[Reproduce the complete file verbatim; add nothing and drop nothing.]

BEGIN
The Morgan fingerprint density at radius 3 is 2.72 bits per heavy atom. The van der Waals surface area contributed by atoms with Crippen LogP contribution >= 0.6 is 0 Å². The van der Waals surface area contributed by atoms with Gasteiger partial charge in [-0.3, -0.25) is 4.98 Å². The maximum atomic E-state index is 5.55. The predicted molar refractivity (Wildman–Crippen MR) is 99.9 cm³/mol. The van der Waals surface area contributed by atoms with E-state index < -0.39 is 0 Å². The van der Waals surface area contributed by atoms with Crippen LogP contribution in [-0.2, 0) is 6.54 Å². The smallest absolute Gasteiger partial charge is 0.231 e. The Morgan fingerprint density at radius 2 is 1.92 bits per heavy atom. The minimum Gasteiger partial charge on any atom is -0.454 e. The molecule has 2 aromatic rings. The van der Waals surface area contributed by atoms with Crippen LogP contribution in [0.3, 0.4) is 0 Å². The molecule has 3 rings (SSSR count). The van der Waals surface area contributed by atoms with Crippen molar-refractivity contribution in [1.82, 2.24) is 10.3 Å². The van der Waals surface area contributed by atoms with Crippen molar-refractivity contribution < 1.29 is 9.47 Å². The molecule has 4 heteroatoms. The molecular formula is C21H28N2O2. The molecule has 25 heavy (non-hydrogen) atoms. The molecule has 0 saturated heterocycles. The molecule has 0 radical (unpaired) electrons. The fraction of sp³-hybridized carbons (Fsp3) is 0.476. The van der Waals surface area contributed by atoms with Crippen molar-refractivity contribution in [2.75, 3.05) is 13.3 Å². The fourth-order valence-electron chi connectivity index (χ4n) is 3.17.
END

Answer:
The Morgan fingerprint density at radius 3 is 2.72 bits per heavy atom. The van der Waals surface area contributed by atoms with Crippen LogP contribution >= 0.6 is 0 Å². The van der Waals surface area contributed by atoms with Gasteiger partial charge in [-0.3, -0.25) is 4.98 Å². The maximum atomic E-state index is 5.55. The predicted molar refractivity (Wildman–Crippen MR) is 99.9 cm³/mol. The van der Waals surface area contributed by atoms with E-state index < -0.39 is 0 Å². The van der Waals surface area contributed by atoms with Crippen LogP contribution in [-0.2, 0) is 6.54 Å². The smallest absolute Gasteiger partial charge is 0.231 e. The Morgan fingerprint density at radius 2 is 1.92 bits per heavy atom. The minimum Gasteiger partial charge on any atom is -0.454 e. The molecule has 2 aromatic rings. The van der Waals surface area contributed by atoms with Crippen LogP contribution in [0.3, 0.4) is 0 Å². The molecule has 3 rings (SSSR count). The van der Waals surface area contributed by atoms with Crippen molar-refractivity contribution in [1.82, 2.24) is 10.3 Å². The van der Waals surface area contributed by atoms with Crippen molar-refractivity contribution < 1.29 is 9.47 Å². The molecule has 4 heteroatoms. The molecular formula is C21H28N2O2. The molecule has 25 heavy (non-hydrogen) atoms. The molecule has 0 saturated heterocycles. The molecule has 0 radical (unpaired) electrons. The fraction of sp³-hybridized carbons (Fsp3) is 0.476. The van der Waals surface area contributed by atoms with Crippen molar-refractivity contribution in [2.75, 3.05) is 13.3 Å². The fourth-order valence-electron chi connectivity index (χ4n) is 3.17.